Conflict & Justice

As the Russian threat grows, Ukraine holds a pledge drive to raise funds for the army


Russia has acquired control of considerable amounts of Ukrainian military equipment in Crimea. Here Russian soldiers are loading Ukrainian tanks onto a train in northern Crimea (Thursday).


REUTERS/Yannis Behrakis

President Barack Obama bluntly called on Russia to pull its troops back from the border with Ukraine on Friday.

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This story is based on a radio interview. Listen to the full interview.

They're supposedly there as part of a routine exercise. But US intelligence officials have reportedly concluded that those Russian forces are ready to invade eastern Ukraine at any time, if ordered.

Perhaps 50,000 troops are said to be camped near the border. They’re allegedly setting up field hospitals, even. Supplies are being brought in by the trainload and stockpiled.

Also Friday, Ukraine's ousted president resurfaced. Viktor Yanukovych called for all Ukrainian regions to hold a referendum on their own future. That's what Crimea did — before Russia quickly annexed the region.

None of that will sound reassuring to Ukraine's interim leaders in Kiev.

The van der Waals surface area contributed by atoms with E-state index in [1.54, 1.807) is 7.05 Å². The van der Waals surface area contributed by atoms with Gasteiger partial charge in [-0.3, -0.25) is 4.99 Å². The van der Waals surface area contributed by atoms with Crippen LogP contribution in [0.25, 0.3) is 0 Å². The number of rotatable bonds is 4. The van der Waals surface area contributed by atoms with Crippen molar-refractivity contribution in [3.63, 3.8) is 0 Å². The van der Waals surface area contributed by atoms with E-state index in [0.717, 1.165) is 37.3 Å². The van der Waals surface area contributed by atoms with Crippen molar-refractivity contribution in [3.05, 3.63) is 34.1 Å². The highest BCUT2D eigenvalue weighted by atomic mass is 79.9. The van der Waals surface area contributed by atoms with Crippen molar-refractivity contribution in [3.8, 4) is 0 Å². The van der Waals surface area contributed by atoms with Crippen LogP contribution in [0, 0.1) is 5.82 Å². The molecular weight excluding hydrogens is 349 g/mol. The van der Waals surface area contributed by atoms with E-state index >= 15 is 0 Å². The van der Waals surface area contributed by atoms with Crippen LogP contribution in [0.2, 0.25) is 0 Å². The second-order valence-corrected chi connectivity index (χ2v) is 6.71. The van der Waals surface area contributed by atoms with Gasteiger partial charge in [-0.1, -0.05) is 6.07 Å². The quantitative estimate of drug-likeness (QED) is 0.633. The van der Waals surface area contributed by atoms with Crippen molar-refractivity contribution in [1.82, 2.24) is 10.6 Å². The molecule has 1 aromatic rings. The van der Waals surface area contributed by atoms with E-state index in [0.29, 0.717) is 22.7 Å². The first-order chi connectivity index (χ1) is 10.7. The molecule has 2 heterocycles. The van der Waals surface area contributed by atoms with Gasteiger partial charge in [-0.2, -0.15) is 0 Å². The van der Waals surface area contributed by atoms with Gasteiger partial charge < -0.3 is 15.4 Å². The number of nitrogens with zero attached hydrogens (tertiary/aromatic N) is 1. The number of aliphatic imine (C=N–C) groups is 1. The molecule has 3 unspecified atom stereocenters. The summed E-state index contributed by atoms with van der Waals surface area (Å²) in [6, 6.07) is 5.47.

BuzzFeed reporter Max Seddon says uncertainty reigns in the Ukrainian capital, Kiev. “It’s really impossible to know what’s happening at the moment.”

He says the Kiev government has said several times over the past few weeks that a Russian invasion was imminent. “It’s something we feel could happen any time,” says Seddon. But he adds that “no-one has a good grip on how or why.”

The key question, Seddon says, is whether the government in Kiev is ready to react. “They and their western partners were caught completely flat-footed by the Russian invasion of Crimea.”

Seddon spoke with numerous Ukrainian military commanders who were in Crimea and say there was a complete failure of leadership in Kiev. “They (the government) really abandoned them and didn’t want to give them specific orders, because they were too scared of taking responsibility, in case something went wrong.”  

“The question now,” he says, “is that — now they’ve had time to re-group — can they correct those mistakes, and be prepared for anything Russia might do in the east.”

But Ukraine’s options are limited. Seddon says they are trying to stop the infiltration of Russian “diversion groups” who might try to stir up trouble in eastern and southern cities. But he says if Russian tanks come in, there’s almost nothing they can do.

The country is broke, and Seddon says the Ukrainian military is so starved for cash that right now they are taking 50 cent donations over the phone to raise money.